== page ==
[Interpreting carbon monoxide transfer coefficient: significance and difficulties].

Abstract

INTRODUCTION Interpreting measurements of carbon monoxide can be problematic. STATE OF THE ART The transfer factor (TLCO) is usually calculated by multiplying the decrease in alveolar CO concentration between the beginning and the end of a 10 second breath hold (KCO) by the alveolar volume (VA). Thus a reduced TLCO may occur due to either a low KCO, a reduced VA, or a combination of both. PERSPECTIVES A careful examination of KCO and VA will usually suggest a specific explanation for a reduction in TLCO. In restrictive lung diseases from extrapulmonary origin, TLCO is low but TLCO/VA [[/INF 120% of the reference values. In interstitial lung disease, the value of TLCO/VA depends on whether the loss of lung units is diffuse or not, and probably also on the status of the microcirculation. In airflow obstruction, a low VA is caused by uneven distribution of inspired He/CO mixture within the breath-hold time. CONCLUSIONS The transfer factor for carbon monoxide is best interpreted in terms of its components, alveolar volume and carbon monoxide transfer coefficient.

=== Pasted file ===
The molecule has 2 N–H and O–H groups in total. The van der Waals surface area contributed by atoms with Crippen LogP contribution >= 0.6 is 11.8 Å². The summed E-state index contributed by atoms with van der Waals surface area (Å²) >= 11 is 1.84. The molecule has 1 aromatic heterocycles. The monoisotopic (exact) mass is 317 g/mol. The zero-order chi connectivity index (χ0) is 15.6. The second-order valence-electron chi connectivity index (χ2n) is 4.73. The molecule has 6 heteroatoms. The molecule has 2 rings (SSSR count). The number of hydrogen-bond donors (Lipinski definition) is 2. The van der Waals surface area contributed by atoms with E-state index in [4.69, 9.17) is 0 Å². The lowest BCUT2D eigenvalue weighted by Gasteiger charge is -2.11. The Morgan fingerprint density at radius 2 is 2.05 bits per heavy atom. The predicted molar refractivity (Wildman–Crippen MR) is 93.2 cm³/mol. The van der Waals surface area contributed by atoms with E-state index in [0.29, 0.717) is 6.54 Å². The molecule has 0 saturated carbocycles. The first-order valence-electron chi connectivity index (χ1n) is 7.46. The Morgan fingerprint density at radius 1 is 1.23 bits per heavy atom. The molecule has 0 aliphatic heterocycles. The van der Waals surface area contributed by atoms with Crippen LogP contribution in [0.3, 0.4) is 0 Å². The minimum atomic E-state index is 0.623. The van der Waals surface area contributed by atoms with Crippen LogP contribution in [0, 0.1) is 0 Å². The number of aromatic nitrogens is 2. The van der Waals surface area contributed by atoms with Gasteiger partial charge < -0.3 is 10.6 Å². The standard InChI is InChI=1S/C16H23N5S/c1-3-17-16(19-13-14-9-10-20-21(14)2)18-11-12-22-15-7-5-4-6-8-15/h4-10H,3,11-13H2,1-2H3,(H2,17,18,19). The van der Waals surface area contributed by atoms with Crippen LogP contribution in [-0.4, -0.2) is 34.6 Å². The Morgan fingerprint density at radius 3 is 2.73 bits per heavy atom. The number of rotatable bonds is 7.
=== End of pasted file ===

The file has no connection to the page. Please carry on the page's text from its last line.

Cite this paper

@article{Guillot2005InterpretingCM, title={[Interpreting carbon monoxide transfer coefficient: significance and difficulties].}, author={St{\'e}phanie L Guillot and Jocelyne Beillot and Catherine Meunier and Josette Dassonville}, journal={Revue des maladies respiratoires}, year={2005}, volume={22 5 Pt 1}, pages={759-66} }